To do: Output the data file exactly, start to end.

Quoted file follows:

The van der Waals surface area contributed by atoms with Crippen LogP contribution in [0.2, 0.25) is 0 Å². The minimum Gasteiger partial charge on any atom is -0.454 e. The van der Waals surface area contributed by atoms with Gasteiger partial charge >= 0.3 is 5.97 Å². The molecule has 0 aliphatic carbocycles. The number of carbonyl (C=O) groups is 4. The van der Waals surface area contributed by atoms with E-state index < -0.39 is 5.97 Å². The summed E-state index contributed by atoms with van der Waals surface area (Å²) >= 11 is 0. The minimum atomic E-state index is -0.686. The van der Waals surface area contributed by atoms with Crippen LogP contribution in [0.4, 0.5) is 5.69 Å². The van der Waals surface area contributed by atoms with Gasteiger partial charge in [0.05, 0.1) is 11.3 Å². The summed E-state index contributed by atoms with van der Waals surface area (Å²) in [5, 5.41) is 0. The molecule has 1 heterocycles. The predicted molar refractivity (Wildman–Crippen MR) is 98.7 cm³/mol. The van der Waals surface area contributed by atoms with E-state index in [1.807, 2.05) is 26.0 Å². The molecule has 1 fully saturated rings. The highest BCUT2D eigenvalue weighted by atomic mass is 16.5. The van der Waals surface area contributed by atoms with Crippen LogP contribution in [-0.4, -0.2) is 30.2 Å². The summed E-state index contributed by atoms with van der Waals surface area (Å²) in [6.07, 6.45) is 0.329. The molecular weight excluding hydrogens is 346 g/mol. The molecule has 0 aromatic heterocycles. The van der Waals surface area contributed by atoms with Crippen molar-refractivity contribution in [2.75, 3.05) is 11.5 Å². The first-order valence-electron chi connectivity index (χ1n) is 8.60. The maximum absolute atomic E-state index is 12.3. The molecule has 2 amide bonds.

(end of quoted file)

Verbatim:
The van der Waals surface area contributed by atoms with Crippen LogP contribution in [0.2, 0.25) is 0 Å². The minimum Gasteiger partial charge on any atom is -0.454 e. The van der Waals surface area contributed by atoms with Gasteiger partial charge >= 0.3 is 5.97 Å². The molecule has 0 aliphatic carbocycles. The number of carbonyl (C=O) groups is 4. The van der Waals surface area contributed by atoms with E-state index < -0.39 is 5.97 Å². The summed E-state index contributed by atoms with van der Waals surface area (Å²) >= 11 is 0. The minimum atomic E-state index is -0.686. The van der Waals surface area contributed by atoms with Crippen LogP contribution in [0.4, 0.5) is 5.69 Å². The van der Waals surface area contributed by atoms with Gasteiger partial charge in [0.05, 0.1) is 11.3 Å². The summed E-state index contributed by atoms with van der Waals surface area (Å²) in [5, 5.41) is 0. The molecule has 1 heterocycles. The predicted molar refractivity (Wildman–Crippen MR) is 98.7 cm³/mol. The van der Waals surface area contributed by atoms with E-state index in [1.807, 2.05) is 26.0 Å². The molecule has 1 fully saturated rings. The highest BCUT2D eigenvalue weighted by atomic mass is 16.5. The van der Waals surface area contributed by atoms with Crippen LogP contribution in [-0.4, -0.2) is 30.2 Å². The summed E-state index contributed by atoms with van der Waals surface area (Å²) in [6.07, 6.45) is 0.329. The molecular weight excluding hydrogens is 346 g/mol. The molecule has 0 aromatic heterocycles. The van der Waals surface area contributed by atoms with Crippen molar-refractivity contribution in [2.75, 3.05) is 11.5 Å². The first-order valence-electron chi connectivity index (χ1n) is 8.60. The maximum absolute atomic E-state index is 12.3. The molecule has 2 amide bonds.